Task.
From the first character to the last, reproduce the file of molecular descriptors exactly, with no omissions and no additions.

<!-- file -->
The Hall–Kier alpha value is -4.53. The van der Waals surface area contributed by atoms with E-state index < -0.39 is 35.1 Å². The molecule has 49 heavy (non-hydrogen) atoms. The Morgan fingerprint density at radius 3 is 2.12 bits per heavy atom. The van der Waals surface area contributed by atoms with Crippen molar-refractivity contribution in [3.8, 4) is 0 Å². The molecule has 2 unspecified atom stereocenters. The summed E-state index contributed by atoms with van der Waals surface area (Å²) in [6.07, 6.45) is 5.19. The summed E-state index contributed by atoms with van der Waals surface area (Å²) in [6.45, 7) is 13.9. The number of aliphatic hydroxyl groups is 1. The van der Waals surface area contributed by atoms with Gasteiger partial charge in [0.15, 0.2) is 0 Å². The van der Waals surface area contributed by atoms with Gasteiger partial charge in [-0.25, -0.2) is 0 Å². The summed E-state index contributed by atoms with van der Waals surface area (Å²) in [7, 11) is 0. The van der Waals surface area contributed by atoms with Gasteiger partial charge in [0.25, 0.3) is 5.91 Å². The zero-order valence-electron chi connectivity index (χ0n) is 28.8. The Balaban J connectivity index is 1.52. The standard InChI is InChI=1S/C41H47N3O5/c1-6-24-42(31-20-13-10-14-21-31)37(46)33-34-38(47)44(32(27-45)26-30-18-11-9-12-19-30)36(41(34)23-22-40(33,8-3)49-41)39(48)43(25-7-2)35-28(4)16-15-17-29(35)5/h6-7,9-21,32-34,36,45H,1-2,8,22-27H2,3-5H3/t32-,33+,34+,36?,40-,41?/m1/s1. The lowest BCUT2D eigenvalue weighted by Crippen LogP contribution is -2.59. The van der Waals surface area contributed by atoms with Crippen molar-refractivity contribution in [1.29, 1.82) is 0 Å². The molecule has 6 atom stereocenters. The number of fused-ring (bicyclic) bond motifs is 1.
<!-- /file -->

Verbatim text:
The Hall–Kier alpha value is -4.53. The van der Waals surface area contributed by atoms with E-state index < -0.39 is 35.1 Å². The molecule has 49 heavy (non-hydrogen) atoms. The Morgan fingerprint density at radius 3 is 2.12 bits per heavy atom. The van der Waals surface area contributed by atoms with Crippen molar-refractivity contribution in [3.8, 4) is 0 Å². The molecule has 2 unspecified atom stereocenters. The summed E-state index contributed by atoms with van der Waals surface area (Å²) in [6.07, 6.45) is 5.19. The summed E-state index contributed by atoms with van der Waals surface area (Å²) in [6.45, 7) is 13.9. The number of aliphatic hydroxyl groups is 1. The van der Waals surface area contributed by atoms with Gasteiger partial charge in [0.15, 0.2) is 0 Å². The van der Waals surface area contributed by atoms with Gasteiger partial charge in [-0.25, -0.2) is 0 Å². The summed E-state index contributed by atoms with van der Waals surface area (Å²) in [7, 11) is 0. The van der Waals surface area contributed by atoms with Gasteiger partial charge in [0.25, 0.3) is 5.91 Å². The zero-order valence-electron chi connectivity index (χ0n) is 28.8. The Balaban J connectivity index is 1.52. The standard InChI is InChI=1S/C41H47N3O5/c1-6-24-42(31-20-13-10-14-21-31)37(46)33-34-38(47)44(32(27-45)26-30-18-11-9-12-19-30)36(41(34)23-22-40(33,8-3)49-41)39(48)43(25-7-2)35-28(4)16-15-17-29(35)5/h6-7,9-21,32-34,36,45H,1-2,8,22-27H2,3-5H3/t32-,33+,34+,36?,40-,41?/m1/s1. The lowest BCUT2D eigenvalue weighted by Crippen LogP contribution is -2.59. The van der Waals surface area contributed by atoms with Crippen molar-refractivity contribution in [1.29, 1.82) is 0 Å². The molecule has 6 atom stereocenters. The number of fused-ring (bicyclic) bond motifs is 1.